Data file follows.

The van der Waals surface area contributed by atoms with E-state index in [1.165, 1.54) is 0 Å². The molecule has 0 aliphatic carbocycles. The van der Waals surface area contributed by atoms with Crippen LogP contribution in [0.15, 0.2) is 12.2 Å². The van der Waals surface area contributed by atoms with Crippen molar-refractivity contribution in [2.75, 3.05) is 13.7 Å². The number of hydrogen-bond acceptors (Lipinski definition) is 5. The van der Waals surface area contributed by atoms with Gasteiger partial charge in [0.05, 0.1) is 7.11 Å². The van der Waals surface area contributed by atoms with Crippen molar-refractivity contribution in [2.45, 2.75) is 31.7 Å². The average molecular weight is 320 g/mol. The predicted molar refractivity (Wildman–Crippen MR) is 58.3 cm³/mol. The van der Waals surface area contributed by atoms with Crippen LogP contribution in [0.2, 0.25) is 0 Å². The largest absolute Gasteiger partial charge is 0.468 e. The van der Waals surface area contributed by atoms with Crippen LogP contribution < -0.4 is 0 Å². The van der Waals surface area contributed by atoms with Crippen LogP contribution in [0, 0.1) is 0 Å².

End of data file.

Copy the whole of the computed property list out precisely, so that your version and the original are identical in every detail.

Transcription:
The van der Waals surface area contributed by atoms with E-state index in [1.165, 1.54) is 0 Å². The molecule has 0 aliphatic carbocycles. The van der Waals surface area contributed by atoms with Crippen LogP contribution in [0.15, 0.2) is 12.2 Å². The van der Waals surface area contributed by atoms with Crippen molar-refractivity contribution in [2.75, 3.05) is 13.7 Å². The number of hydrogen-bond acceptors (Lipinski definition) is 5. The van der Waals surface area contributed by atoms with Gasteiger partial charge in [0.05, 0.1) is 7.11 Å². The van der Waals surface area contributed by atoms with Crippen molar-refractivity contribution in [2.45, 2.75) is 31.7 Å². The average molecular weight is 320 g/mol. The predicted molar refractivity (Wildman–Crippen MR) is 58.3 cm³/mol. The van der Waals surface area contributed by atoms with Crippen LogP contribution in [0.2, 0.25) is 0 Å². The largest absolute Gasteiger partial charge is 0.468 e. The van der Waals surface area contributed by atoms with Crippen LogP contribution < -0.4 is 0 Å². The van der Waals surface area contributed by atoms with Crippen LogP contribution in [0, 0.1) is 0 Å².